James Franck. Director of the Manhattan Project’s Metallurgical Laboratory at the University of Chicago and primary author of the “Franck Report.”

I have long thought that the Franck Report is a model for how the scientist’s citizen responsibility should be understood. At the time, the view among the signatories to the Franck Report stood in stark contrast to J. Robert Oppenheimer’s definition of the scientist’s responsibility being only to provide technical answers to technical questions. Oppenheimer wrote: “We didn’t think that being scientists especially qualified us as to how to answer this question of how the bombs should be used” (Jungk 1958, 186).


J. Robert Oppenheimer Director of the Manhattan Project

J. Robert Oppenheimer
Director of the Manhattan Project

The key argument advanced by Franck and colleagues was, again, that it was precisely their distinctive technical expertise that entailed a moral “duty . . . to urge that the political problems . . . be recognized in all their gravity.” Of course they also urged their colleagues to inform the public so as to enable broader citizen participation in the debate about atomic weapons, a sentiment that eventuated in the creation of the Federation of American Scientists and the Bulletin of the Atomic Scientists. The key point, however, was the link between distinctive expertise and the obligation to act. Obvious institutional and professional pressures rightly enforce a boundary between science and advocacy in the scientist’s day-to-day work. Even the cause of political advocacy requires a solid empirical and logical foundation for that action. But that there might be extraordinary circumstances in which the boundary between science and advocacy must be crossed seems equally obvious. And one is hard pressed to find principled reasons for objecting to that conclusion. Surely there is no easy argument leading from scientific objectivity to a disavowal of any such obligations.

Much of the Franck report was written by Eugene Rabinowitch, who went on to become a major figure in the Pugwash movement, the leader of which, Joseph Rotblat, was awarded the 1995 Nobel Peace Prize for his exemplary efforts in promoting international communication and understanding among nuclear scientists from around the world during the worst of the Cold War. The seemingly omnipresent Leo Szilard also played a significant role in drafting the report, and since 1974 the American Physical Society has given an annual Leo Szilard Lectureship Award to honor physicists who “promote the use of physics to benefit society.” Is it ironic that the 2007 winner was NASA atmospheric physicist James E. Hansen who has become controversial in the climate science community precisely because he decided to urge action on climate change?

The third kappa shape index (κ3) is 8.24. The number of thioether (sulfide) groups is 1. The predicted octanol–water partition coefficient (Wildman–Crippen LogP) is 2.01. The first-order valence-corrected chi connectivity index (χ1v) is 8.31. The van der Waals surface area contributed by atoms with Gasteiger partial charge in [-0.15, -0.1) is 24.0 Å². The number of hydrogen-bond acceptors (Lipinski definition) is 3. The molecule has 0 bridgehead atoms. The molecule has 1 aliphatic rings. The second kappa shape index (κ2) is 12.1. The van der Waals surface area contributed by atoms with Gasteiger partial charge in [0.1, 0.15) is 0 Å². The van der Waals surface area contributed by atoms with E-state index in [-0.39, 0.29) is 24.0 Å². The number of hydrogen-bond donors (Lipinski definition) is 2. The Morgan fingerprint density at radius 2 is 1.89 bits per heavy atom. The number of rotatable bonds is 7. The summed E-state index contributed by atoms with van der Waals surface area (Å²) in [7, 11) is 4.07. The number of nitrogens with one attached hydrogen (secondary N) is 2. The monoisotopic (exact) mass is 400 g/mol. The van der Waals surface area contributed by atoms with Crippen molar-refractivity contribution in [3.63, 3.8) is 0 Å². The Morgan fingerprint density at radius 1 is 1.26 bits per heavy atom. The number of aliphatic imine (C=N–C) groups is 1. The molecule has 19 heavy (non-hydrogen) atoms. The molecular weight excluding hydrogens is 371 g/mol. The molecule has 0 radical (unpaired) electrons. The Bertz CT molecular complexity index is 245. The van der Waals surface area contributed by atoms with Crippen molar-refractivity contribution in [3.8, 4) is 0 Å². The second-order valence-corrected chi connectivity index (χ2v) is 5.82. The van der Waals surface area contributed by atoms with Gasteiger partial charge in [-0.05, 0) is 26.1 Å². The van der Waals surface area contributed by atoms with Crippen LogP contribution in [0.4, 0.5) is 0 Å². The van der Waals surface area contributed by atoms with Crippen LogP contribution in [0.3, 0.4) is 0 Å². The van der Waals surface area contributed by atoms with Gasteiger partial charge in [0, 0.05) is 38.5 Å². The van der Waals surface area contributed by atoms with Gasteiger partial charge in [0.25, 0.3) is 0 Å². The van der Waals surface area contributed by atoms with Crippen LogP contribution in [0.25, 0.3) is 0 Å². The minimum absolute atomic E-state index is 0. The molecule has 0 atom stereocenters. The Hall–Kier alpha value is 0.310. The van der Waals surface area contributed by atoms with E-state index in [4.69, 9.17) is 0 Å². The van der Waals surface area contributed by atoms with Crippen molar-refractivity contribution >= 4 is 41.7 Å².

That distinctive expertise entails an obligation to act is, in other settings, a principle to which we all assent. An EMT, even when off duty, is expected to help a heart attack victim precisely because he or she has knowledge, skills, and experience not common among the general public. Why should we not think about scientists and engineers as intellectual first responders?

Physicists, at least, seem to have assimilated within their professional culture a clear understanding that specialist expertise sometimes entails an obligation to take political action. That fact will, no doubt, surprise many who stereotype physics as the paradigm of a morally and politically disengaged discipline. There are many examples from other disciplines of scientists who have gone so far as to risk their careers to speak out in service to a higher good, including climate scientists like Michael Mann, who recently defended the scientist’s obligation to speak up in a blunt op-ed in the New York Times, “If You See Something, Say Something”). The question remains, why, nonetheless, the technical community has, for the most part, followed the lead of Oppenheimer, not Franck, when, in fact, our very identity as scientists does, sometimes, entail a moral obligation “to tell people what they should do” about the most compelling problems confronting our nation and our world.